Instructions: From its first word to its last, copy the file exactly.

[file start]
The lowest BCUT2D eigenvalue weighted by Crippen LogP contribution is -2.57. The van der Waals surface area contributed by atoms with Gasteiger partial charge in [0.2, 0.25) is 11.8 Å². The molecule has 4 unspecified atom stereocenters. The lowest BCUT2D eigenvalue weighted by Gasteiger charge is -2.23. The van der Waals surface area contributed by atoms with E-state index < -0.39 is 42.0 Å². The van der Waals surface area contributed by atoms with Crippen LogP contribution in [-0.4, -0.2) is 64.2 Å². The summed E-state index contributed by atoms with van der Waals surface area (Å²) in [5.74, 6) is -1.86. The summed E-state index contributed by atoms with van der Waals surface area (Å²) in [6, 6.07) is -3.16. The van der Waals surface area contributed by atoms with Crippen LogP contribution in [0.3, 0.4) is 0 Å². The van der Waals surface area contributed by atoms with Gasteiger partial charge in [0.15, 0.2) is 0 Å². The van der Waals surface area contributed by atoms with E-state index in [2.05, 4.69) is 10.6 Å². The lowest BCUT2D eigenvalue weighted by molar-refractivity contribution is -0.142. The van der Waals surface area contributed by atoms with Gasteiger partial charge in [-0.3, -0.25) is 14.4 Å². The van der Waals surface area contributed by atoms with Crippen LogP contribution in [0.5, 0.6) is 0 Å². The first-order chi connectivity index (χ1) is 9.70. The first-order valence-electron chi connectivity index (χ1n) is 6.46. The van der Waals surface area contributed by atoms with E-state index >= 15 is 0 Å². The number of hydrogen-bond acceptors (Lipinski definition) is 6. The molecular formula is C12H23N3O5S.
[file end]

The lowest BCUT2D eigenvalue weighted by Crippen LogP contribution is -2.57. The van der Waals surface area contributed by atoms with Gasteiger partial charge in [0.2, 0.25) is 11.8 Å². The molecule has 4 unspecified atom stereocenters. The lowest BCUT2D eigenvalue weighted by Gasteiger charge is -2.23. The van der Waals surface area contributed by atoms with E-state index < -0.39 is 42.0 Å². The van der Waals surface area contributed by atoms with Crippen LogP contribution in [-0.4, -0.2) is 64.2 Å². The summed E-state index contributed by atoms with van der Waals surface area (Å²) in [5.74, 6) is -1.86. The summed E-state index contributed by atoms with van der Waals surface area (Å²) in [6, 6.07) is -3.16. The van der Waals surface area contributed by atoms with Crippen LogP contribution in [0.3, 0.4) is 0 Å². The van der Waals surface area contributed by atoms with Gasteiger partial charge in [0.15, 0.2) is 0 Å². The van der Waals surface area contributed by atoms with E-state index in [2.05, 4.69) is 10.6 Å². The lowest BCUT2D eigenvalue weighted by molar-refractivity contribution is -0.142. The van der Waals surface area contributed by atoms with Gasteiger partial charge in [-0.3, -0.25) is 14.4 Å². The van der Waals surface area contributed by atoms with Crippen LogP contribution in [0.5, 0.6) is 0 Å². The first-order chi connectivity index (χ1) is 9.70. The first-order valence-electron chi connectivity index (χ1n) is 6.46. The van der Waals surface area contributed by atoms with E-state index >= 15 is 0 Å². The number of hydrogen-bond acceptors (Lipinski definition) is 6. The molecular formula is C12H23N3O5S.